If we place moral conquentialism within the larger ethical template of Utilitarianism, we will have to wrestle with whether we derive our inspiration from Jeremy Bentham, Adam Smith, John Stewart Mill or John Rawls. We do not need to get into the arguments but it is important to note that here, we are on a slippery slope because the Nigerian politician is not guided or grounded by any of these deep philosophical postulations. Dem no wan grammar, remember?
The lack of an ethical framework to undergird all spheres of our life is what has led our country to a moral free fall in all areas. We are groaning under the weight of corruption, but this is because Ethics has found no place in our educational systems or public life. Without ethics, we return to the state of nature in its most brutal form. Here, let us pause and spare a thought as to how this problem has been metastasized. As we know, life itself is a long journey of negotiation, consensus building and a struggle to ensure that the strong do not overrun the weak, that the urge to do good outweigh the urge for evil. We are therefore constantly negotiating these choices, seeking the greatest benefit for the greatest number. This comes at a great cost because it depends on human nature and nurture.
Dr Amuta believes that one of the problems that the Igbos face on their way to the Presidency is the fact that, in his words, ‘It is an unwritten and unstated presumption that Nigeria can still not find in its heart to forgive the Igbos for Biafra.’ I find this reading of the situation quite troubling because first, Dr. Amuta does not spell out which Nigeria he is referring to. Okay, may be our brother Chido Onuma overstated it when he said ‘We are all Biafrans now’. Truth be told, there is resonance in that claim. Indeed, I was told by a senior military officer that the late Major General Hassan Usman Katsina called a meeting of retired military officers from the Middle belt to ask why they had become so frustrated and one of the Christian military leaders who actually was of the same generation as Katsina said: ‘Were the civil war to start today, I will be on the side of Biafra!’
Perhaps the Igbos are to blame for not positioning their wind vane properly otherwise, Dr. Amuta will understand that his thesis is seriously flawed. The north unraveled a long time ago and what is left is a scarecrow that still frightens some ignorant people in the south. Evidently, the Igbos and others must cure themselves of their horrifying ignorance of the complex mesh that is northern Nigeria. We hear the ignorance about the north being one and united. Well, ask the Shi’ites, Izala, Tijaniya, the Middle Belt, ask the Nupe, Kanuri, and Hausa what they feel or believe about this north. A survey conducted found that while just 35% of Muslims in northern Nigeria wanted to be identified as Sunni, a whopping 30% just wanted to be Muslim, with no other label. Outsiders have refused to appreciate the mutations of identities within Islam and continue to ignore how most of this affects political choices. If Dr. Amuta and kinsmen do not appreciate this, then they will remain in the rain for much longer by default.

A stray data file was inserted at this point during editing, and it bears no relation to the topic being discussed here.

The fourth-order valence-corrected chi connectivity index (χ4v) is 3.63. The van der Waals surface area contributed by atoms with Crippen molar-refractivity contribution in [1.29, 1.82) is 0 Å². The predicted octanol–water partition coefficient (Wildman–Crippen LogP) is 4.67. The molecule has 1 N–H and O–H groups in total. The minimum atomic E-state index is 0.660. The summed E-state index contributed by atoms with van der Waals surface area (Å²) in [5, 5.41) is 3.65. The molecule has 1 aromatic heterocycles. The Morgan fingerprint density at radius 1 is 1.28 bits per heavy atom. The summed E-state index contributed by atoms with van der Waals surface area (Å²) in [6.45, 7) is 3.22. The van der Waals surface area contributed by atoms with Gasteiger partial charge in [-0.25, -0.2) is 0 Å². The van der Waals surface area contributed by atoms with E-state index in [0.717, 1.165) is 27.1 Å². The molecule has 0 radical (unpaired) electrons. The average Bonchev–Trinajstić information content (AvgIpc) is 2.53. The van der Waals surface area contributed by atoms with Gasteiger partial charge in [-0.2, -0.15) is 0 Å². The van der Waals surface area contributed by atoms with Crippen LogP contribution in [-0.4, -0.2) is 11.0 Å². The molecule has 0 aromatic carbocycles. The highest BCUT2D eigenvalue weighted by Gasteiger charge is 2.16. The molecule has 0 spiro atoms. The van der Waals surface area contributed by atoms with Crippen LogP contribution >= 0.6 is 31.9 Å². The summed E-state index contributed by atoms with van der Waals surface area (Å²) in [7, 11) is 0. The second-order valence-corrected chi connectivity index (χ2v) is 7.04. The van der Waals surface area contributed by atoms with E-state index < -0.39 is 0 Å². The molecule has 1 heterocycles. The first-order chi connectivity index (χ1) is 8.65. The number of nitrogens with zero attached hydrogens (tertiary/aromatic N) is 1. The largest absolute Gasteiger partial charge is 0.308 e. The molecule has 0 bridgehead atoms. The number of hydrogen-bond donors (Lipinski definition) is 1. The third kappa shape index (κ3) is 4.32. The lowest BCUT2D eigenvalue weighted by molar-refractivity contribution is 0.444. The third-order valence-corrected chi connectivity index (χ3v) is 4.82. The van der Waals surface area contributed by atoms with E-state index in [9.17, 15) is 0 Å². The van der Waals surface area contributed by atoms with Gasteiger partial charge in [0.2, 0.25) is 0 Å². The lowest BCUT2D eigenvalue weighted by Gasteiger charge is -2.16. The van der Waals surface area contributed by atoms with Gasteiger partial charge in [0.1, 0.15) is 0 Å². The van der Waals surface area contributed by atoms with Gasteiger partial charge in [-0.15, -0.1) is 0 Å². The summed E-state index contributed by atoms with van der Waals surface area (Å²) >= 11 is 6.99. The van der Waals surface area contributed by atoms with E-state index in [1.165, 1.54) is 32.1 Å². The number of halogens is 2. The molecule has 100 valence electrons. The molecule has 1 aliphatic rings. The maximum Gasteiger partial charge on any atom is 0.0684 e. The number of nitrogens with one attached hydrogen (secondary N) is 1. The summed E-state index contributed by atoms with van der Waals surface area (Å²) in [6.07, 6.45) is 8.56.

Despite painting the picture of the Igbos as having been sinned against (which is true), Dr. Amuta rather strangely places the burden of redemption on the shoulders of the same people by saying that: ‘The Igbo political elite has to reduce its habitual fears and nervousness of the competing elite of other factions in the country’. How and why should the Igbos do this? After all, they have not invaded anyone’s territory except through their economic presence. They have not destroyed any national assets. So, how is this gratuitous appeasement of other factions supposed to take place? How should the Igbos be charged for the fears and nervousness of other competing elites when they are the ones who should be afraid and nervous after the loss of their war?
I agree that the weaponization of Biafra may have long time consequences but I am slow to accept the conclusion that it is ‘a tactical blunder that will frighten Nigeria.’ We have to place this in context and not moralise it. The average Igbo youth today in his thirties of forties will know that in the last twenty years of our Democracy, every section of the country has gotten its President by some threats of spilling blood. This is not any attempt to glamourize violence, but let us be truthful in the face of the staggering evidence: Odu’a Peoples’ Congress (OPC) in its raw form frightened the rest of the country after June 12th and it took this into the elections of 1999. They can claim they got a Yoruba man for President for what it is worth. The Ijaw Youth can also claim to have frightened the rest of Nigeria by blowing up pipelines before they received their son, President Jonathan as a concession of sorts.